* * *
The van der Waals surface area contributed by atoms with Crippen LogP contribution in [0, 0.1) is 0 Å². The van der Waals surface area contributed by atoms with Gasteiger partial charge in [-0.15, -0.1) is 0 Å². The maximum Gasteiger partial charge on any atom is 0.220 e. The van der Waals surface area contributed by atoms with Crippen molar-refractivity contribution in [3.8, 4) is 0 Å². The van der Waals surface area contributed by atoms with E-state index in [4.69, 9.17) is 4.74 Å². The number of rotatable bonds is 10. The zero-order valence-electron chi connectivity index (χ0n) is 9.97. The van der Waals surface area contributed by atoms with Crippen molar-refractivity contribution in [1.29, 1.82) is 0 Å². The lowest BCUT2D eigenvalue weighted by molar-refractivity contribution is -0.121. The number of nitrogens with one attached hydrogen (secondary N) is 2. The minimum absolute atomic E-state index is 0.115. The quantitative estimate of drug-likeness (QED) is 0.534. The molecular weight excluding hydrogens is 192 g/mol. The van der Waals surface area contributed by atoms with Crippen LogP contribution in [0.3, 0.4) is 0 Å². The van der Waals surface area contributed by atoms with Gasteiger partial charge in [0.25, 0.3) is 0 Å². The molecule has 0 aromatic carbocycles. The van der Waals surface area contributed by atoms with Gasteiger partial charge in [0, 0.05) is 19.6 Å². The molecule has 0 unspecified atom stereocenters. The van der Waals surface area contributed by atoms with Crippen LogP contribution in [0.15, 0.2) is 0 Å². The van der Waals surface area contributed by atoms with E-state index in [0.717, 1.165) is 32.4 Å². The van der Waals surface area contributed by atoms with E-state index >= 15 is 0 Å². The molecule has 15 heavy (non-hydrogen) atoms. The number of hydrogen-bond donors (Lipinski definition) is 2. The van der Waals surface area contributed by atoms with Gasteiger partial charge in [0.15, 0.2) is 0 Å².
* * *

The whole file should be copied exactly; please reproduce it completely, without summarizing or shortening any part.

The van der Waals surface area contributed by atoms with Crippen LogP contribution in [0, 0.1) is 0 Å². The van der Waals surface area contributed by atoms with Gasteiger partial charge in [-0.15, -0.1) is 0 Å². The maximum Gasteiger partial charge on any atom is 0.220 e. The van der Waals surface area contributed by atoms with Crippen molar-refractivity contribution in [3.8, 4) is 0 Å². The van der Waals surface area contributed by atoms with E-state index in [4.69, 9.17) is 4.74 Å². The number of rotatable bonds is 10. The zero-order valence-electron chi connectivity index (χ0n) is 9.97. The van der Waals surface area contributed by atoms with Crippen molar-refractivity contribution in [1.29, 1.82) is 0 Å². The lowest BCUT2D eigenvalue weighted by molar-refractivity contribution is -0.121. The number of nitrogens with one attached hydrogen (secondary N) is 2. The minimum absolute atomic E-state index is 0.115. The quantitative estimate of drug-likeness (QED) is 0.534. The molecular weight excluding hydrogens is 192 g/mol. The van der Waals surface area contributed by atoms with Crippen LogP contribution in [0.3, 0.4) is 0 Å². The van der Waals surface area contributed by atoms with Gasteiger partial charge in [0.25, 0.3) is 0 Å². The molecule has 0 aromatic carbocycles. The van der Waals surface area contributed by atoms with Gasteiger partial charge in [0, 0.05) is 19.6 Å². The molecule has 0 unspecified atom stereocenters. The van der Waals surface area contributed by atoms with Crippen LogP contribution in [0.15, 0.2) is 0 Å². The van der Waals surface area contributed by atoms with E-state index in [0.717, 1.165) is 32.4 Å². The van der Waals surface area contributed by atoms with E-state index >= 15 is 0 Å². The molecule has 15 heavy (non-hydrogen) atoms. The number of hydrogen-bond donors (Lipinski definition) is 2. The van der Waals surface area contributed by atoms with Gasteiger partial charge in [0.15, 0.2) is 0 Å².